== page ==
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Ive never liked school or college

Coolcat03Coolcat03 1 replies1 threads New Member
Hi, I really really don't want to go to college or school. It's not the people or anything but I just never liked school and the idea of going through another four years and working hard for a goal I don't even want is so tiring. I never liked doing school, everything about it was just so tiring and stressful. I really want to go into pre-production for animation and I know there are different avenues for getting my foot in the door without going to college. I understand how important college is for my future but I'm just so tired of school, I've been a pretty good A/B student with many extracurriculars but at this point, I never want to read an academic journal or write an essay ever again. I don't want to take a gap year because I'm scared ill just end up not doing anything and angering my loved ones. Plus dealing with unnecessary debt and the idea of choosing classes and the whole big about college sounds stressful. I'm a senior right now but I'm just so confused.
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Replies to: Ive never liked school or college

  • Coolcat03Coolcat03 1 replies1 threads New Member
    oh to continue, it's like my ultimate goal is to work at a studio and get a job in pre-production. I know its work, I'm completely cool with that, in fact I want to work. I get to design and draw for a living. I just can't stand doing school or the idea of college anymore.
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  • MWolfMWolf 2960 replies14 threads Senior Member
    What year are you now? Have you started college yet?

    In general, you wouldn't be the first or the last to go through this. For many people, 16 straight years of classroom is just too much, and many would benefit from a break.

    Take a deep breath.


    Take another.


    Now - what would you need to do to become a graphic designer? What courses would you need to take, what programs would you need to attend, etc? Consider the shortest route from where you are to where you want to be.

    In short - what is your present situation, and how would you plan to become a graphic designer? Look at people on LinkedIn with jobs of the type that you would like, and see what their education and career look like.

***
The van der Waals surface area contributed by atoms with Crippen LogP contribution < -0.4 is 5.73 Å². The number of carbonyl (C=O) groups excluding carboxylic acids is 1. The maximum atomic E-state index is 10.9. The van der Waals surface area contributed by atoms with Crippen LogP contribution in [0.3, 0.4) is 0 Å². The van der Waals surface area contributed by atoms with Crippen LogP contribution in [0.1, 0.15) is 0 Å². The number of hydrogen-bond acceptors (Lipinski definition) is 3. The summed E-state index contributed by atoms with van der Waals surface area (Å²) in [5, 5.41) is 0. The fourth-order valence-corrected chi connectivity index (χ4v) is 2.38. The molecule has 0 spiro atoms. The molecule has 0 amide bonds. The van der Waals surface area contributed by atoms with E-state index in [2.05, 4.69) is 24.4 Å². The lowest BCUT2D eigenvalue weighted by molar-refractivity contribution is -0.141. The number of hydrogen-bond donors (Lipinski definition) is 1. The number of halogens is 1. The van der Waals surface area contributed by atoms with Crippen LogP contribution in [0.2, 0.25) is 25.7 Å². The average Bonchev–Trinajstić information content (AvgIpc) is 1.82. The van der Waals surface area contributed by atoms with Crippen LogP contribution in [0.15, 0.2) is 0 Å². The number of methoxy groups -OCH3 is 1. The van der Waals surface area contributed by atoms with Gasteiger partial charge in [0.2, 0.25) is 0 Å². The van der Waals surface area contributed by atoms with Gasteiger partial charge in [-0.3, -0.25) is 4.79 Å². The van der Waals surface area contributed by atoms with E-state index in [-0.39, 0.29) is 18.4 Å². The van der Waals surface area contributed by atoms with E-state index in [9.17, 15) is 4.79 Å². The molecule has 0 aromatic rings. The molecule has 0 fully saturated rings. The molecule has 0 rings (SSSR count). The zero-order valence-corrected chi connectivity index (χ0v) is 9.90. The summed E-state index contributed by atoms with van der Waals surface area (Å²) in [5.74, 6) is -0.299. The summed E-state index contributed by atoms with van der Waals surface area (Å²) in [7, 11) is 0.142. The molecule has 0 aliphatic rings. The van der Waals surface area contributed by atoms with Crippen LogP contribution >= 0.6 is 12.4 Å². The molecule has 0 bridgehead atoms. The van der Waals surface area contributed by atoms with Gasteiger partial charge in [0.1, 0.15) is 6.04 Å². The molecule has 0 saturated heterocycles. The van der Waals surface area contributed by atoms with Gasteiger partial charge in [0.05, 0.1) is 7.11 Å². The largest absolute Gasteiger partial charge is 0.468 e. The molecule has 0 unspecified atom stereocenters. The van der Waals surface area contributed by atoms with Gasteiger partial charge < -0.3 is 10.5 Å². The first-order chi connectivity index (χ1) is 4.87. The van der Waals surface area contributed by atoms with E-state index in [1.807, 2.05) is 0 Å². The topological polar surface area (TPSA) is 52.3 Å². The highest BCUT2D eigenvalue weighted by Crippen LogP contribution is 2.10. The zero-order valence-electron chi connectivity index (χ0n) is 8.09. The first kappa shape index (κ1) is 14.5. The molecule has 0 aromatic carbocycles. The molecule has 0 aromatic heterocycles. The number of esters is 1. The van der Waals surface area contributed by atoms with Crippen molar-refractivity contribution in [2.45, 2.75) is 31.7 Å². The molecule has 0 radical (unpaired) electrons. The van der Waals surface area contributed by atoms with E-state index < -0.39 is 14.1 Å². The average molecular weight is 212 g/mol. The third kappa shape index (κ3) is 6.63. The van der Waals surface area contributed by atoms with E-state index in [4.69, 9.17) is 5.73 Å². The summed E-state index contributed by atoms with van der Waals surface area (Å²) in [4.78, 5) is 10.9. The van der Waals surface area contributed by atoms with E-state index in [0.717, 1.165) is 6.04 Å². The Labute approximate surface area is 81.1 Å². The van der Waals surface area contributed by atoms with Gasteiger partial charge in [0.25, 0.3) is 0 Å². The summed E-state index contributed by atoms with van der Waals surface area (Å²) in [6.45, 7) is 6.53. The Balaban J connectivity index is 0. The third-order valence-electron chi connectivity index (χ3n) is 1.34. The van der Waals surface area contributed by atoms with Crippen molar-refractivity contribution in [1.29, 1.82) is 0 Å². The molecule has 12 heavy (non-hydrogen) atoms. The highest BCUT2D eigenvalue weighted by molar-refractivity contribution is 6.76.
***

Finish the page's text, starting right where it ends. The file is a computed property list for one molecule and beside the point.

It may be that the best way is by attending a college. In that case, college is just an unpleasant task you need to do for 4 years. so that you can spend the next 50 years doing what you want. College will be "working hard for a goal you DO want", which makes a huge difference.

    You may even enjoy parts of it, especially if you are surrounded by people who share your interests.

    If you are already in college, see whether your college has the opportunity for this training, otherwise look to transfer. There are a number of great colleges with degrees which will allow you to look for careers in graphic design.

    Getting the education that you need in order to engage in a productive career in a field for which you have passion is NOT a failure, and is NOT a waste of time, and your loved ones will NOT be disappointed if you do so.

    For now, though - get some sleep - you also seem exhausted.

    Take care.
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  • coolguy40coolguy40 3026 replies8 threads Senior Member
    The idea is to gain marketable job skills of value to employers, so you can support yourself and a family. You also need something steady you can rely on if a particular dream doesn't happen as expected. It's part of becoming a functional adult. The problem with high school diplomas is that they're generally a set-up for failure. They don't come with any marketable trade skills when you graduate. You're kind of on your own to figure those out.

    Not to discourage, but there are some fields (graphic design), for instance, that are extremely difficult to get into, even with a college education. For something like that, it's still prudent to have a back-up option (IT for instance) if that dream doesn't go as expected at first.

    If you want graphic design, you would be wise to go to college, but be prepared for an alternative career you can rely on, until you get your foot in the door with your dream.
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  • theloniusmonktheloniusmonk 3099 replies5 threads Senior Member
    "I just can't stand doing school or the idea of college anymore. "

    College isn't for everybody, agree, especially if it's stressful, you'd have a pretty negative attitude going in, which you definitely don't want.